If you need convincing to proofread, this may do it. Federal prisoner Ceasar Huerta Cantu discovered an error while reading a legal report about his case. Using federal guidelines for sentencing, the report noted that Cantu's offense was level 36 instead of 34.
It took President Obama's clemency powers to fix the mistake. White House Counsel Kathryn Ruemmler said, "It's hard to imagine that someone in the federal criminal justice system could serve an extra three-plus years in prison because of a typographical error."
Cantu's attorney and the judge who presided over his case both missed the mistake. Six years later, when Cantu brought the case forward, another judge denied the request to cut his sentence by 42 months, saying it was too late.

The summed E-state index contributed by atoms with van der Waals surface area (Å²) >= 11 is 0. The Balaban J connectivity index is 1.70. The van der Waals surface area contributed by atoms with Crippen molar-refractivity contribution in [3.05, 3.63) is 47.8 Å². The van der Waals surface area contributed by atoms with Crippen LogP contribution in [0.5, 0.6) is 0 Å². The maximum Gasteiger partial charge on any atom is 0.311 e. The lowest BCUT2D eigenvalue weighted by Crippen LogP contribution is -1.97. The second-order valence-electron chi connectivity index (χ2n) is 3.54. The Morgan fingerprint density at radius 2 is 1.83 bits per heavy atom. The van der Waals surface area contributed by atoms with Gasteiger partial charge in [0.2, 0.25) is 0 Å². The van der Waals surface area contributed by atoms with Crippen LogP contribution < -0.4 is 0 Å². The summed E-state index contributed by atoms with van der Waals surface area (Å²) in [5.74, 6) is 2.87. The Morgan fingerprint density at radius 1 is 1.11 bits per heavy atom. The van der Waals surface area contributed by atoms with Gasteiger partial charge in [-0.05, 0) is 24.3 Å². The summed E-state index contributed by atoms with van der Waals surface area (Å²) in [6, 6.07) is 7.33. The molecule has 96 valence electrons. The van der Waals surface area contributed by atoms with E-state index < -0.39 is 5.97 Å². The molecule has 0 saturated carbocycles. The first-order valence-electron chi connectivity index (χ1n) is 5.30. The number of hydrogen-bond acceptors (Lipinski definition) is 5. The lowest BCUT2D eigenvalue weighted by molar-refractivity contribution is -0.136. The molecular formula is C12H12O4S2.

The case is particularly relevant now that the Obama Administration is reviewing commutation powers and because of harsh federal drug sentences. According to The New York Times, "Over his first five years in office, Mr. Obama granted fewer acts of clemency than any modern president." As Cantu's new attorney says, "If you're familiar with federal drug laws, they are very punitive, and I deal with them all the time," he said. "Any chance you get to right that, I think that's a good thing."
Related story: A clerical error kept a man out of prison for 13 years, and he was granted freedom when the mistake was finally discovered.
- How do you think a mistake like this could happen? How could it have been avoided?
- Should Cantu's original attorney be held responsible for missing the error? Should the original judge?
- Did President Obama do the right thing? What about other prisoners who seek clemency?